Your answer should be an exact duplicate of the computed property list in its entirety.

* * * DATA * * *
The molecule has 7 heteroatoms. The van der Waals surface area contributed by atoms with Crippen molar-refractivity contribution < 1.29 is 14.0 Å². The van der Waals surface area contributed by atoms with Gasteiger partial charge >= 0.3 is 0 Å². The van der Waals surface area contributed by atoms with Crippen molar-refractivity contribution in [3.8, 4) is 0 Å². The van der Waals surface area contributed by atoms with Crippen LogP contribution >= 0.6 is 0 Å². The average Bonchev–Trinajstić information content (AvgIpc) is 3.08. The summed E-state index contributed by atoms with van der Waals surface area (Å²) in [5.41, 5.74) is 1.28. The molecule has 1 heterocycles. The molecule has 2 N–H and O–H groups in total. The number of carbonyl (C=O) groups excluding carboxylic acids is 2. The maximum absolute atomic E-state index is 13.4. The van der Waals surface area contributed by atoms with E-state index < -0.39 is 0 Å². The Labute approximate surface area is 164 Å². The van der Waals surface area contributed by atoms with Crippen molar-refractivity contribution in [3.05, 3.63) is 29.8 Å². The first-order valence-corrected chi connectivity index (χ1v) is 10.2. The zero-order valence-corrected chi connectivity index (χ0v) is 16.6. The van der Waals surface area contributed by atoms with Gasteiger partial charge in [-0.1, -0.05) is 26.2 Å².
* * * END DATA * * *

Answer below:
The molecule has 7 heteroatoms. The van der Waals surface area contributed by atoms with Crippen molar-refractivity contribution < 1.29 is 14.0 Å². The van der Waals surface area contributed by atoms with Gasteiger partial charge >= 0.3 is 0 Å². The van der Waals surface area contributed by atoms with Crippen molar-refractivity contribution in [3.8, 4) is 0 Å². The van der Waals surface area contributed by atoms with Crippen LogP contribution >= 0.6 is 0 Å². The average Bonchev–Trinajstić information content (AvgIpc) is 3.08. The summed E-state index contributed by atoms with van der Waals surface area (Å²) in [5.41, 5.74) is 1.28. The molecule has 1 heterocycles. The molecule has 2 N–H and O–H groups in total. The number of carbonyl (C=O) groups excluding carboxylic acids is 2. The maximum absolute atomic E-state index is 13.4. The van der Waals surface area contributed by atoms with E-state index < -0.39 is 0 Å². The Labute approximate surface area is 164 Å². The van der Waals surface area contributed by atoms with Crippen molar-refractivity contribution in [3.05, 3.63) is 29.8 Å². The first-order valence-corrected chi connectivity index (χ1v) is 10.2. The zero-order valence-corrected chi connectivity index (χ0v) is 16.6. The van der Waals surface area contributed by atoms with Gasteiger partial charge in [-0.1, -0.05) is 26.2 Å².